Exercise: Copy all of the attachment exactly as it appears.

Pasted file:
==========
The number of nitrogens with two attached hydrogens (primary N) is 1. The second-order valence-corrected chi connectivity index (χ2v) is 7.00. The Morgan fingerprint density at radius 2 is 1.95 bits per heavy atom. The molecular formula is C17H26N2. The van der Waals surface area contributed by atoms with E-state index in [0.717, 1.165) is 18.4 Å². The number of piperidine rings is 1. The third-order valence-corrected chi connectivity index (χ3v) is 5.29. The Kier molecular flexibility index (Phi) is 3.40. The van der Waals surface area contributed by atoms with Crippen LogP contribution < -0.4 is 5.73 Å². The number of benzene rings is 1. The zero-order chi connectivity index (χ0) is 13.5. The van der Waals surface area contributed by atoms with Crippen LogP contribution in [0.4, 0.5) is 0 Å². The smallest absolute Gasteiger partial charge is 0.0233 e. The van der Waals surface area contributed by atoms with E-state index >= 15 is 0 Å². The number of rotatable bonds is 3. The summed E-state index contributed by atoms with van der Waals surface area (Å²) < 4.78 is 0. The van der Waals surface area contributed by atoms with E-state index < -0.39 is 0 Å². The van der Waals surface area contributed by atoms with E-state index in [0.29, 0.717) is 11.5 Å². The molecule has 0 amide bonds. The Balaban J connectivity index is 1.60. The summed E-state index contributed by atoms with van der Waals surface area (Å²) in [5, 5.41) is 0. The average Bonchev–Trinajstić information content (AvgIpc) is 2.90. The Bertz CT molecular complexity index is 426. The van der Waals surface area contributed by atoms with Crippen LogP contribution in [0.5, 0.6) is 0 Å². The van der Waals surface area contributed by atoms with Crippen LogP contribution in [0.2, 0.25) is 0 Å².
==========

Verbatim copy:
The number of nitrogens with two attached hydrogens (primary N) is 1. The second-order valence-corrected chi connectivity index (χ2v) is 7.00. The Morgan fingerprint density at radius 2 is 1.95 bits per heavy atom. The molecular formula is C17H26N2. The van der Waals surface area contributed by atoms with E-state index in [0.717, 1.165) is 18.4 Å². The number of piperidine rings is 1. The third-order valence-corrected chi connectivity index (χ3v) is 5.29. The Kier molecular flexibility index (Phi) is 3.40. The van der Waals surface area contributed by atoms with Crippen LogP contribution < -0.4 is 5.73 Å². The number of benzene rings is 1. The zero-order chi connectivity index (χ0) is 13.5. The van der Waals surface area contributed by atoms with Crippen LogP contribution in [0.4, 0.5) is 0 Å². The smallest absolute Gasteiger partial charge is 0.0233 e. The van der Waals surface area contributed by atoms with E-state index >= 15 is 0 Å². The number of rotatable bonds is 3. The summed E-state index contributed by atoms with van der Waals surface area (Å²) < 4.78 is 0. The van der Waals surface area contributed by atoms with E-state index < -0.39 is 0 Å². The van der Waals surface area contributed by atoms with E-state index in [0.29, 0.717) is 11.5 Å². The molecule has 0 amide bonds. The Balaban J connectivity index is 1.60. The summed E-state index contributed by atoms with van der Waals surface area (Å²) in [5, 5.41) is 0. The average Bonchev–Trinajstić information content (AvgIpc) is 2.90. The Bertz CT molecular complexity index is 426. The van der Waals surface area contributed by atoms with Crippen LogP contribution in [0.5, 0.6) is 0 Å². The van der Waals surface area contributed by atoms with Crippen LogP contribution in [0.2, 0.25) is 0 Å².